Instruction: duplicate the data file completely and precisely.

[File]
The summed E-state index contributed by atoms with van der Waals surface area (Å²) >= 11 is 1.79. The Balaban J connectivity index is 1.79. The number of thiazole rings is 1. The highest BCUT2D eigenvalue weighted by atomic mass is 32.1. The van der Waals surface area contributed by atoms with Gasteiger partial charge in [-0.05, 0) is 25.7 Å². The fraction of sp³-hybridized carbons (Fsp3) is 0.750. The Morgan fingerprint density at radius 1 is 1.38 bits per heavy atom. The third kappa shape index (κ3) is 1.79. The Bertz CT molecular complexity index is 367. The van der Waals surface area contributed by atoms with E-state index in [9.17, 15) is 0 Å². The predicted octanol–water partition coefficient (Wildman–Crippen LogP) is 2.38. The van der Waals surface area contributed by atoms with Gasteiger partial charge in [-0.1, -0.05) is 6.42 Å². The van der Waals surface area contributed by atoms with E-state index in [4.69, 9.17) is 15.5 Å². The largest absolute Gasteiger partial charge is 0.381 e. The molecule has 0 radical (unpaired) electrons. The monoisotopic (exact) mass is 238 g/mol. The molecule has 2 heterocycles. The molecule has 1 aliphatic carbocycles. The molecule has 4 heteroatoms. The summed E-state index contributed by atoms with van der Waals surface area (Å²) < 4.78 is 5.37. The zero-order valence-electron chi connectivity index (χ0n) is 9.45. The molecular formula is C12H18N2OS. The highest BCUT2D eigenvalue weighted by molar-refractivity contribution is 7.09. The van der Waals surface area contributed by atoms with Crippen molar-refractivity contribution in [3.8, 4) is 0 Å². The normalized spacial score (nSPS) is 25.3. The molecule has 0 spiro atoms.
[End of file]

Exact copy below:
The summed E-state index contributed by atoms with van der Waals surface area (Å²) >= 11 is 1.79. The Balaban J connectivity index is 1.79. The number of thiazole rings is 1. The highest BCUT2D eigenvalue weighted by atomic mass is 32.1. The van der Waals surface area contributed by atoms with Gasteiger partial charge in [-0.05, 0) is 25.7 Å². The fraction of sp³-hybridized carbons (Fsp3) is 0.750. The Morgan fingerprint density at radius 1 is 1.38 bits per heavy atom. The third kappa shape index (κ3) is 1.79. The Bertz CT molecular complexity index is 367. The van der Waals surface area contributed by atoms with E-state index in [9.17, 15) is 0 Å². The predicted octanol–water partition coefficient (Wildman–Crippen LogP) is 2.38. The van der Waals surface area contributed by atoms with Gasteiger partial charge in [-0.1, -0.05) is 6.42 Å². The van der Waals surface area contributed by atoms with E-state index in [4.69, 9.17) is 15.5 Å². The largest absolute Gasteiger partial charge is 0.381 e. The molecule has 0 radical (unpaired) electrons. The monoisotopic (exact) mass is 238 g/mol. The molecule has 2 heterocycles. The molecule has 1 aliphatic carbocycles. The molecule has 4 heteroatoms. The summed E-state index contributed by atoms with van der Waals surface area (Å²) < 4.78 is 5.37. The zero-order valence-electron chi connectivity index (χ0n) is 9.45. The molecular formula is C12H18N2OS. The highest BCUT2D eigenvalue weighted by molar-refractivity contribution is 7.09. The van der Waals surface area contributed by atoms with Crippen molar-refractivity contribution in [3.8, 4) is 0 Å². The normalized spacial score (nSPS) is 25.3. The molecule has 0 spiro atoms.